Perhaps buoyed by the successful sole ventures of Thandiswa Mazwai – a SAMA multiple winner, BBC 3 World music finalist, and an international solo force to reckon with – Jah Seed’s soaring, religious fan base premised on his dance-hall and roots reggae show at The Horror Café, as well as Stoan’s music/ lifestyle explorations, the band brings about three solid and clearly unique artists.
Each one of them is firmly established in their own right and yet the music they created here expresses the joy and chemistry they have built over the years. No ego, no disrespect: when one of them raps, sings or chant, they all rap, sing and chant along. The album is significant well beyond the demands of summer jitterburg and mindless boogie, though.
For example, the last section (three of the last four) cuts, “Third World War”, “Sul’Inyembezi,” (Wipe of Your Tears) and Ndi Nkhumbule, ( Do Remember Me) illustrates that Bongo Maffin is not Bongo Maffin, without social conscience, strong, brave activism and a take on the pressing issues in the world today. They can’t help it: they are a feeling trio.
On the music front though, these last compositions are distinct in tempo and genre, as the band delves into laid bare stew of dub, roots reggae and emotional, romantic and ideal strands that made the 1950s- 1980s mbaqanga music and mbaqanga giants such as Soul Brothers, black people cult bands acts, they are today.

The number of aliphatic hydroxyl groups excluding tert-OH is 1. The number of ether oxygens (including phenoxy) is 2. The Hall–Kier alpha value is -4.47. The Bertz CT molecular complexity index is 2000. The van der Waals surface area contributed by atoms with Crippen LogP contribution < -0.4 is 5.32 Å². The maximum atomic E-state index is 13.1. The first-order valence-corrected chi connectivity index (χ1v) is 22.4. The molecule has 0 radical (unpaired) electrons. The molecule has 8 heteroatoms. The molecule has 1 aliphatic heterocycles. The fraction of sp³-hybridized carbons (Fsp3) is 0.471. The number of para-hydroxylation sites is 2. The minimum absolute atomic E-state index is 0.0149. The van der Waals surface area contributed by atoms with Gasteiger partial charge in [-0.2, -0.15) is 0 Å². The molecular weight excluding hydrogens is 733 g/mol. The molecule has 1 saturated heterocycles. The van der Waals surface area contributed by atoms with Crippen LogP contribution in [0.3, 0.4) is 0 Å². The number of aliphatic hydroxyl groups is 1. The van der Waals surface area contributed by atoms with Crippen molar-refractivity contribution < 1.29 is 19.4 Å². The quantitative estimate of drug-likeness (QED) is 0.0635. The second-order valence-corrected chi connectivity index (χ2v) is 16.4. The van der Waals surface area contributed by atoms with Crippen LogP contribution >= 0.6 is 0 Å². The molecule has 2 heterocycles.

While “Third World War,” verges into Bob Marley’s territory( “Get Up Stand Up” and “One Love/ People Get Ready”)while serving as street reportage about the state of world tension, with the same defiance of rapper Busta Rhymes’ “It Aint Safe No More,” the songs “Sul Inyembezi” and “Ndi Khumbule” are straight-ahead appeals to the heart.
For indeed, if you or parts if the world is overwrought, Bongo Maffin, with this album offers to relieve and share with you your pain. Like the say, the purpose is to “reconstruct” the souls.
With this album, the message is clear: Bongo Maffin is running for the best youth/ adult loved African band of the decade. Clearly they are on the paths once trodded by legendary outfits such as Lo Six, Harari, Osibisa, Theta, Fela’s Africa 70 and Zaiko Langa Langa : institutions, than mere bands . . . only that, Bongo Maffin refuses to be embalmed in a African cultural museum.
They are young, creative and too ambitious to settle for iconoclasm right now. Graffitti’s been long on the walls: they are back to reclaim their crown – what’s that baby they created . . . and now so popular? Afro-Pop? With this, soul is back in the “pop.”